An energy system fuelled primarily by renewable sources in the CESEC region is technically feasible and economically desirable. By placing energy transition investments, regulations and policies at the centre of recovery plans, policy makers can simultaneously alleviate the economic impacts of the COVID-19 crisis, stimulate economic growth and create jobs, while accelerating the transformation of the energy sector.
Deploying all the additional renewable options identified in the REmap scenario could deliver savings for CESEC members in terms of LCOE of energy services, estimated at EUR 3.4 billion/year in 2030, compared to the Reference Case. Several factors could reduce these estimated savings, including high costs of capital or persistently low international fossil fuel prices. Similarly, additional grid infrastructure investments not accounted for in this study – where needed in addition to the Reference Case – could reduce the estimated cost advantage of renewables. Conversely, faster than expected technology improvements could further improve the economics of renewables.
In terms of the impact on fossil fuel import dependency, the REmap scenario would result in natural gas demand reductions estimated at 18% (about 893 PJ) below levels in the Reference Case, an amount comparable to the annual gas demand in Ukraine. Oil demand reductions are also substantial, estimated at 14% (about 564 PJ), comparable to today’s annual oil consumption of Croatia and Greece combined.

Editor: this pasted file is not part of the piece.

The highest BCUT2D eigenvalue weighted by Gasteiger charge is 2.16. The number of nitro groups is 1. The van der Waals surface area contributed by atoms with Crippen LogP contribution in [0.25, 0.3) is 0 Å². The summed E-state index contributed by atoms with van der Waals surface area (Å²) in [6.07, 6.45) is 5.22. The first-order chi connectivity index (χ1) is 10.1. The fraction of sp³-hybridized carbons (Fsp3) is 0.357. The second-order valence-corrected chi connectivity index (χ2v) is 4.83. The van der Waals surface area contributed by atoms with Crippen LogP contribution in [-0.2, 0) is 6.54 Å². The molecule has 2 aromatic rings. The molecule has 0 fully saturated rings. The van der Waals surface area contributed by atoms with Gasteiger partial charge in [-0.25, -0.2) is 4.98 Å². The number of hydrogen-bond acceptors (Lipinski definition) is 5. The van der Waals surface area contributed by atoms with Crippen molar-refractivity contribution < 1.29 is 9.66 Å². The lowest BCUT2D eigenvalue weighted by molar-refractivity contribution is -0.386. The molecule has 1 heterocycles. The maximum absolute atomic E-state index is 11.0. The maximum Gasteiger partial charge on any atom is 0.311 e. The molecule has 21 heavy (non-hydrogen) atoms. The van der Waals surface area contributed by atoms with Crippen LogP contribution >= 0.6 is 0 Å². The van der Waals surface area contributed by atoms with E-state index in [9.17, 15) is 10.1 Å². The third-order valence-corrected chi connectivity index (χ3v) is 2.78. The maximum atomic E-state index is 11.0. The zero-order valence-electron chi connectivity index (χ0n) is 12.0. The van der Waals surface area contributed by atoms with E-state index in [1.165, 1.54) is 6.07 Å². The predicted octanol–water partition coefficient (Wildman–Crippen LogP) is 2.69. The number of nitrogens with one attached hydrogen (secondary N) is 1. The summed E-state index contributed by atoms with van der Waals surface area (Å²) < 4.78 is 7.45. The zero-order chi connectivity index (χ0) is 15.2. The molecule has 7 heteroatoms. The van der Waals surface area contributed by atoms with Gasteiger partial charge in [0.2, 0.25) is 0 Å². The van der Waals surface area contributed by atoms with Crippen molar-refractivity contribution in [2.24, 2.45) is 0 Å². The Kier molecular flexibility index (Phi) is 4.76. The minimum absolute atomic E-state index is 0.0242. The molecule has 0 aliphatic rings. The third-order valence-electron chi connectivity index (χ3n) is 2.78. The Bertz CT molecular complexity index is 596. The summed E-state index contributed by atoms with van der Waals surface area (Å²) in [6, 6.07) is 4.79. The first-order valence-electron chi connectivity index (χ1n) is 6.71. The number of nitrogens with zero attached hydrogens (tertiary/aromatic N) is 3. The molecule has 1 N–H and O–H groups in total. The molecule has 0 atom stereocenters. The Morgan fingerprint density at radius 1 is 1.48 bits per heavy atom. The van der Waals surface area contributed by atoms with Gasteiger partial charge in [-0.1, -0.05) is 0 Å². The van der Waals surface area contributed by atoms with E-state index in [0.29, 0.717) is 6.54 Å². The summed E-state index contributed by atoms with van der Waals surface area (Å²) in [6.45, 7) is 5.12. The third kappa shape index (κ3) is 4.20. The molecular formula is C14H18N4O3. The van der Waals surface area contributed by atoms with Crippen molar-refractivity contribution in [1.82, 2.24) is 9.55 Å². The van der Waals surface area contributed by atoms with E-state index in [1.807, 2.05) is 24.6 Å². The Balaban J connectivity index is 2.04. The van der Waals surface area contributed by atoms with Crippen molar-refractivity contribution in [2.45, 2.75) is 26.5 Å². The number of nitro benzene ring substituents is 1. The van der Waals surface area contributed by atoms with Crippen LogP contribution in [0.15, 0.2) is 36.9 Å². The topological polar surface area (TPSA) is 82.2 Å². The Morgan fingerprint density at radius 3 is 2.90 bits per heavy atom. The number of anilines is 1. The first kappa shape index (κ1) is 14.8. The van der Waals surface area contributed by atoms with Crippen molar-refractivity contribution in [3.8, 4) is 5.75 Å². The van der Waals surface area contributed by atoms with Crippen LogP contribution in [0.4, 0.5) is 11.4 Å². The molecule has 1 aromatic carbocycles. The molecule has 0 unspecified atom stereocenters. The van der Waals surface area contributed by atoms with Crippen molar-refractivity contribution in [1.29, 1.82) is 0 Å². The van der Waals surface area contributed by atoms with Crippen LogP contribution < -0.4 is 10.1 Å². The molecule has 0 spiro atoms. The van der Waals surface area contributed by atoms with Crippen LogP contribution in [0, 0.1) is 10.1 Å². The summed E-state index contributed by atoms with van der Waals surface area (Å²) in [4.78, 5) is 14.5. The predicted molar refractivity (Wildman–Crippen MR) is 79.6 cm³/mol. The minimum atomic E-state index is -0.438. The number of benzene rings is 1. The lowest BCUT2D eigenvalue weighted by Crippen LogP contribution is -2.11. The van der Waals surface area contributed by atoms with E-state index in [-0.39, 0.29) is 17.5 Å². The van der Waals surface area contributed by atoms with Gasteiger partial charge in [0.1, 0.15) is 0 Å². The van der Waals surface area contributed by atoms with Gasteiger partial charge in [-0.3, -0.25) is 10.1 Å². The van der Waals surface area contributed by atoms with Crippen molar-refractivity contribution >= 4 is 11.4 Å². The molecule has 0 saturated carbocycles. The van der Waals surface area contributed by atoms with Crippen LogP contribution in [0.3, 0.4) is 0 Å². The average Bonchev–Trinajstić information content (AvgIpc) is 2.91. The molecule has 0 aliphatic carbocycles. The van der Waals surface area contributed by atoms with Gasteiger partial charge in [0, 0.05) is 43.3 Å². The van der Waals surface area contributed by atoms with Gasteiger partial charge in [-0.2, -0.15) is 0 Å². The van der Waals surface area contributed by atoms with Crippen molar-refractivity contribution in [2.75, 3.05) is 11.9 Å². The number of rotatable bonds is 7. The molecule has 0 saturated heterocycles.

Accelerating a transformation towards a renewables-based energy system is one of the key cost-effective actions available for CESEC members to meet the goals of the Paris Agreement. The full deployment of REmap options identified in this study would deliver additional emissions reductions estimated at 165 megatonnes (Mt) of carbon dioxide (CO2 )/ year, 21% below the Reference Case in 2030. This amount is comparable to today’s total emissions of Romania and Bulgaria combined. Of these additional emissions reductions, an estimated 51 Mt CO2 /year (20% below the Reference Case), could be realised in CESEC’s eight Contracting Parties of the Energy Community.
Renewables, in combination with energy efficiency and electrification of heat and transport, reduce the need for combustion of polluting fossil fuels and contribute to a substantial improvement in air quality and the health of citizens in the region. The economic value of avoided air pollution with the deployment of the REmap scenario in the CESEC region is estimated at between EUR 5 billion and EUR 20 billion per year in 2030.
Similarly, the externality costs related to carbon emissions that can be avoided by transitioning to renewables are substantial, ranging between EUR 2 billion and EUR 12 billion per year in 2030.